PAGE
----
Symbols of Status

China is the only East Asian country with a fully developed range of furniture, as it is the only country to have left the mat at an early date to sit raised off the ground.

Folding stools and chairs are thought to have travelled to China with the Buddhist faith, overland from India.
Wall paintings dating from the Western Wei [535-557] on the cave walls of Dunhuang depict armchairs, and in slightly later paintings high stools appear. Althougth at this time, sitting on the mat was the most usual way of life, high furniture was certainly introduced to those of status at this time.

It is clear from surviving paintings and sculptures that at the Tang [618-906] sitting on raised chairs with legs pendant had become common, for those of high rank, and all other furniture forms such as tables had evolved and adapted in scale and proportion to be used in conjunction with chairs.

Altfield are pleased to have been able to put together a fine collection of Chairs for this exhibition, which will include around 20 different styles of chairs dating from the 18th to 19th century, from Shanxi, Jiangsu, Shandong, and Hebei province's. Many of the finest early pieces retain their original lacquer finishes, while examples made of walnut [hetao mu], peachwood [tao mu], and elmwood [yu mu] are also included.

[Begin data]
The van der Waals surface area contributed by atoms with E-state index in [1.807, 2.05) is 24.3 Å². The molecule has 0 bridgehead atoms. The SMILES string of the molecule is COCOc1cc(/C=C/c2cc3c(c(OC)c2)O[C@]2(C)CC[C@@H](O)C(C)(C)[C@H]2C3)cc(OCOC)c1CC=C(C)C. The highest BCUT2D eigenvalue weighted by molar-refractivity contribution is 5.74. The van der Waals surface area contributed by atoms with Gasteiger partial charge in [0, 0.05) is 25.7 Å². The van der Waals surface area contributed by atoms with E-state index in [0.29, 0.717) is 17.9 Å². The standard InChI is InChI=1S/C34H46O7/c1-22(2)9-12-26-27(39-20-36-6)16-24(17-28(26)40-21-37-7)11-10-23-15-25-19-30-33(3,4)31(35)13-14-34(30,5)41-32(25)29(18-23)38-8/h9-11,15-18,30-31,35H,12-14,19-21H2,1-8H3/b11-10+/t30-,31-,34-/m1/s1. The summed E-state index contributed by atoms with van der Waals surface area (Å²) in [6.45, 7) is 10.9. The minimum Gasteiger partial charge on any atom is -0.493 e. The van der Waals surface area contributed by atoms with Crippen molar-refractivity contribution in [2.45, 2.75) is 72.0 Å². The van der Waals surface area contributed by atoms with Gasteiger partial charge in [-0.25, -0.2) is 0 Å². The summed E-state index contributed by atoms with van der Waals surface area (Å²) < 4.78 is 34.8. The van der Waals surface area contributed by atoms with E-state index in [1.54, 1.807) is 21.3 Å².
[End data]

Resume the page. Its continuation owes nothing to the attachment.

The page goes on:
In Chinese society, seating arrangements were subject to a whole hierarchy of rules. The use of a chair with arms, rather than a simple sidechair, was a prerogative of rank; while stools and barrel seats were still lower in the scale. Unlike the West, China never developed upholstered seating, although the use of soft cane woven seats did evolve to allow a degree of comfort for some seat surfaces.

For people of rank highly decorative loose textiles and furs were often thrown over chairs, and on occasion cushions, and rugs were also used to soften the hard seats. As a result of the lack of upholstery, chairs in China have very pronounced sculptural lines. They have evolved to exhibit forms which range from restrained and minimalist, to highly ornate and elaborately decorated, the basic sturcture having been worked out during the Tang dynasty and undergoing continuous refinement over the many centuries since.

Pieces of particular interest in the collection on exhibition include a number of 19th century folding one, and three person x-leg chairs, with finely carved detail; these belongs to the early traditional furniture styles with strong connections to Tang prototypes. For those clients who prefer the simplicity of traditional classical styles developed during the Ming there are several pairs of refined horseshoe, scholar's-capped, and low square-backed chairs that are exceptional.

Illustrated overleaf: 18th c. square-backed armchair, 19th c. horseshoe-backed armchair, 19th c.yoke-backed armchair.